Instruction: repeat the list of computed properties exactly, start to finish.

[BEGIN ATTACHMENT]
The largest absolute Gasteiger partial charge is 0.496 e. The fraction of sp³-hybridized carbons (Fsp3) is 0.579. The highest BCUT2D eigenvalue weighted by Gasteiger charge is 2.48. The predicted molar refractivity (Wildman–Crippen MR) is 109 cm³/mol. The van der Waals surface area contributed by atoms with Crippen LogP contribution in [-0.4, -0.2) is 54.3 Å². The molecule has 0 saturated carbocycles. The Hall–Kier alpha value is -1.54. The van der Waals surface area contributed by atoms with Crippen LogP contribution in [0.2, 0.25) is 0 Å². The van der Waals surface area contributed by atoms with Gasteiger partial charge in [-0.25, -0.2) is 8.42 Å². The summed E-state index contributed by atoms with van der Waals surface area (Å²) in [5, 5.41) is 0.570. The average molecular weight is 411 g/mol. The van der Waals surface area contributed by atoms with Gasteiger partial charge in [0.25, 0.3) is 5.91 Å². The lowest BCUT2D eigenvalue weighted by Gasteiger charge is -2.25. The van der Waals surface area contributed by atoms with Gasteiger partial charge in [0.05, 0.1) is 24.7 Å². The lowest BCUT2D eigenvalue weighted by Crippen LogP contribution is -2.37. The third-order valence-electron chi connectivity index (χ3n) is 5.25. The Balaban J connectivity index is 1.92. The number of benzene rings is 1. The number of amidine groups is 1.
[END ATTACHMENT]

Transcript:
The largest absolute Gasteiger partial charge is 0.496 e. The fraction of sp³-hybridized carbons (Fsp3) is 0.579. The highest BCUT2D eigenvalue weighted by Gasteiger charge is 2.48. The predicted molar refractivity (Wildman–Crippen MR) is 109 cm³/mol. The van der Waals surface area contributed by atoms with Crippen LogP contribution in [-0.4, -0.2) is 54.3 Å². The molecule has 0 saturated carbocycles. The Hall–Kier alpha value is -1.54. The van der Waals surface area contributed by atoms with Crippen LogP contribution in [0.2, 0.25) is 0 Å². The van der Waals surface area contributed by atoms with Gasteiger partial charge in [-0.25, -0.2) is 8.42 Å². The summed E-state index contributed by atoms with van der Waals surface area (Å²) in [5, 5.41) is 0.570. The average molecular weight is 411 g/mol. The van der Waals surface area contributed by atoms with Gasteiger partial charge in [0.25, 0.3) is 5.91 Å². The lowest BCUT2D eigenvalue weighted by Gasteiger charge is -2.25. The van der Waals surface area contributed by atoms with Gasteiger partial charge in [0.05, 0.1) is 24.7 Å². The lowest BCUT2D eigenvalue weighted by Crippen LogP contribution is -2.37. The third-order valence-electron chi connectivity index (χ3n) is 5.25. The Balaban J connectivity index is 1.92. The number of benzene rings is 1. The number of amidine groups is 1.